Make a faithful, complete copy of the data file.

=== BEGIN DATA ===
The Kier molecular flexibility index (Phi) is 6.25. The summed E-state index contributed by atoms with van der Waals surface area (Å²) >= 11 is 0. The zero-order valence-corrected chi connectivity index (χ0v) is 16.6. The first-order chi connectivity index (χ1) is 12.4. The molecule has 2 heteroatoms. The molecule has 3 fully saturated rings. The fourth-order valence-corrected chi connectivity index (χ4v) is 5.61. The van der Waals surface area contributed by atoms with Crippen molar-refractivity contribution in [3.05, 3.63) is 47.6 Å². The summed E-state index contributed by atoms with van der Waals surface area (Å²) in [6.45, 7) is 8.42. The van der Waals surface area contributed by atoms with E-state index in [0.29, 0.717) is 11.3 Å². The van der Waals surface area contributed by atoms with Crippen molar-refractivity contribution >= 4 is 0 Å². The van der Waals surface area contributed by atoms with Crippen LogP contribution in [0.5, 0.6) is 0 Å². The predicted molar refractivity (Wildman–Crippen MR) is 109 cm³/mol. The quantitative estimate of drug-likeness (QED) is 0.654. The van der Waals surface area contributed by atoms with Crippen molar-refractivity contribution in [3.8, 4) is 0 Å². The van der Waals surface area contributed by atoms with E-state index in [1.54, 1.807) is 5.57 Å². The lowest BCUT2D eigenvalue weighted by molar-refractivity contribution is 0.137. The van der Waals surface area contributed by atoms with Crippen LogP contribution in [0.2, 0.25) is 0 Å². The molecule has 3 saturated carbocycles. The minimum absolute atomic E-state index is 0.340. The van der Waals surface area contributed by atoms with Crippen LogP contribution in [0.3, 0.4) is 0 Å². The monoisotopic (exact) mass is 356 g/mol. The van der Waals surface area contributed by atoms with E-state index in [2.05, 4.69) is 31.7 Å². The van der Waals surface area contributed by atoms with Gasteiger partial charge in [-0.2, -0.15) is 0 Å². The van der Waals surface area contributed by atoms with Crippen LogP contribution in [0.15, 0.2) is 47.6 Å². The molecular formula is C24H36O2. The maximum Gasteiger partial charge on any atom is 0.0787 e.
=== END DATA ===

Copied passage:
The Kier molecular flexibility index (Phi) is 6.25. The summed E-state index contributed by atoms with van der Waals surface area (Å²) >= 11 is 0. The zero-order valence-corrected chi connectivity index (χ0v) is 16.6. The first-order chi connectivity index (χ1) is 12.4. The molecule has 2 heteroatoms. The molecule has 3 fully saturated rings. The fourth-order valence-corrected chi connectivity index (χ4v) is 5.61. The van der Waals surface area contributed by atoms with Crippen molar-refractivity contribution in [3.05, 3.63) is 47.6 Å². The summed E-state index contributed by atoms with van der Waals surface area (Å²) in [6.45, 7) is 8.42. The van der Waals surface area contributed by atoms with E-state index in [0.29, 0.717) is 11.3 Å². The van der Waals surface area contributed by atoms with Crippen molar-refractivity contribution >= 4 is 0 Å². The van der Waals surface area contributed by atoms with Crippen LogP contribution in [0.5, 0.6) is 0 Å². The predicted molar refractivity (Wildman–Crippen MR) is 109 cm³/mol. The quantitative estimate of drug-likeness (QED) is 0.654. The van der Waals surface area contributed by atoms with Crippen molar-refractivity contribution in [3.8, 4) is 0 Å². The van der Waals surface area contributed by atoms with E-state index in [1.54, 1.807) is 5.57 Å². The lowest BCUT2D eigenvalue weighted by molar-refractivity contribution is 0.137. The van der Waals surface area contributed by atoms with Crippen LogP contribution in [0.2, 0.25) is 0 Å². The molecule has 3 saturated carbocycles. The minimum absolute atomic E-state index is 0.340. The van der Waals surface area contributed by atoms with Crippen LogP contribution in [0.3, 0.4) is 0 Å². The monoisotopic (exact) mass is 356 g/mol. The van der Waals surface area contributed by atoms with E-state index in [2.05, 4.69) is 31.7 Å². The van der Waals surface area contributed by atoms with Gasteiger partial charge in [-0.2, -0.15) is 0 Å². The van der Waals surface area contributed by atoms with Crippen LogP contribution in [0.15, 0.2) is 47.6 Å². The molecular formula is C24H36O2. The maximum Gasteiger partial charge on any atom is 0.0787 e.